Date: Thursday, January 19, 2017
Time: 2:00-3:30pm ET
Cost: No Charge

Registration: www.ada-accessibletech.org (if you don’t have an account in our system you will be prompted to set up an account prior to registration)

Closed captioning is available via the webinar platform.

Questions regarding this program should be directed to 877-232-1990 V/TTY or by email to webinars@adaconferences.org

ADA-Legal Webinar January 18th : Top ADA Cases of 2016

The Great Lakes ADA Center is pleased to announce January’s ADA Legal Webinar Session titled “Top ADA Cases of 2016”. Courts across the country decided a number of significant ADA cases in 2016, and this session will provide an in-depth review of the top ADA cases from the past year. In addition to reviewing the specific facts and ruling in each case, there will also be a discussion of the impact these cases may have on future ADA litigation. This webinar will cover a wide variety of ADA issues under Titles I, II and III. Start the New Year off right with a better understanding of the most important ADA cases decided in 2016!

Barry Taylor  Equip for Equality
Rachel Weisberg  Equip for Equality

Date: Wednesday, January 18, 2017
Time: 2:00-3:30pm ET
Cost: No Charge

Registration: www.ada-legal.org (if you don’t have an account in our system you will be prompted to set up an account prior to registration)

Closed captioning is available via the webinar platform.

Questions regarding this program should be directed to 877-232-1990 V/TTY or by email to webinars@adaconferences.org

Webinar Feb 3rd: Announcements from the Disability Employment field, Latest Jobs Report

The first episode of Season Two of the nTIDE Lunch & Learn Webinar Series, detailing findings of the latest Jobs Report release, announcements from the Disability Employment field, and a guest presentation by Jane Boone, Employment Consultant and retired Washington State DDD, Jobs by 21 Partnership Project Manager, is now available online. It also marked the first episode of our new host, Michael Murray, from the American Association of People with Disabilities (AAPD). You can view the webinar, download the audio and read the transcript of the webinar.

The next nTIDE Lunch & Learn Webinar will take place on Friday, February 3, 2017 at 12 noon EST
Learn more about the January Jobs Report and how it fits into longer term employment trends, hear about programs and research across the country addressing employment and disability, and listen to Emily Harris from the Chicago Community Trust talk about their work to increase disability employment through philanthropy.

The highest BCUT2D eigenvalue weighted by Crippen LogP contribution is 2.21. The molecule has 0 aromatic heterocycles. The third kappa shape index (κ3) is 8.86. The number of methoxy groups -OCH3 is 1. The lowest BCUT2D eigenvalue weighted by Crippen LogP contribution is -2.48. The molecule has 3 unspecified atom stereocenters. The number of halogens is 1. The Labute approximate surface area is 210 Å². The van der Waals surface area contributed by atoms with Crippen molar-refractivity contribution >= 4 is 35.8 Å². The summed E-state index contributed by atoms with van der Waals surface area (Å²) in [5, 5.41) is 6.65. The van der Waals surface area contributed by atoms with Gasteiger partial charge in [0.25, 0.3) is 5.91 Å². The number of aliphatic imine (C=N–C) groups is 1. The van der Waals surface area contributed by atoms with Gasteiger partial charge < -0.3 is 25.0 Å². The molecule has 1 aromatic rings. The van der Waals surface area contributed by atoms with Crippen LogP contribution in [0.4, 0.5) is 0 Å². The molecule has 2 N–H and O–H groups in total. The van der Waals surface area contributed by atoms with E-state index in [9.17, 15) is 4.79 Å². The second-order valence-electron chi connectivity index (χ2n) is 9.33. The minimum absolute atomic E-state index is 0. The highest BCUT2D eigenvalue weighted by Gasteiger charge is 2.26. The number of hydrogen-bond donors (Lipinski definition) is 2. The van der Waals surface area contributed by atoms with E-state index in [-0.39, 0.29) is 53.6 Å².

Register for the nTIDE Lunch & Learn Webinar
About the nTIDE Lunch & Learn Webinar
The Employment Policy & Measurement Rehabilitation Research and Training Center (EPM-RRTC) at the University of New Hampshire, in partnership with Kessler Foundation and the Association of University Centers on Disabilities (AUCD) have launched a monthly webinar. On the first Friday of every month, corresponding with the Bureau of Labor Statistics jobs report, we will be offering a live broadcast via Zoom Webinar to share the results of the latest nTIDE findings. In addition, we will provide news and updates from the field of Disability Employment, as well as host an invited panelist who will discuss current disability related findings and events. Follow the conversation on Twitter at #nTIDElearn.

WEBINAR January 17th: How ACA Repeal and Medicaid Reform Will Impact People with Disabilities And What You Can Do!

Join national and state-level disability advocates for a webinar focused on one of the most pressing issues facing people with disabilities: Congressional effort to repeal the Affordable Care Act (ACA) and convert federal Medicaid funding into block grants.

Advocates based in Washington, DC will provide a report on what they are observing on Capitol Hill, and discuss what will happen next.  Advocates based in various states will discuss their work to educate lawmakers and grassroots people about the importance of these healthcare programs for people with disabilities. The ADA Legacy Project's DisBeat will provide advice on collecting personal healthcare stories from people with disabilities and how to build a guerilla marketing campaign to call attention to our issues.  There will be an opportunity to ask questions.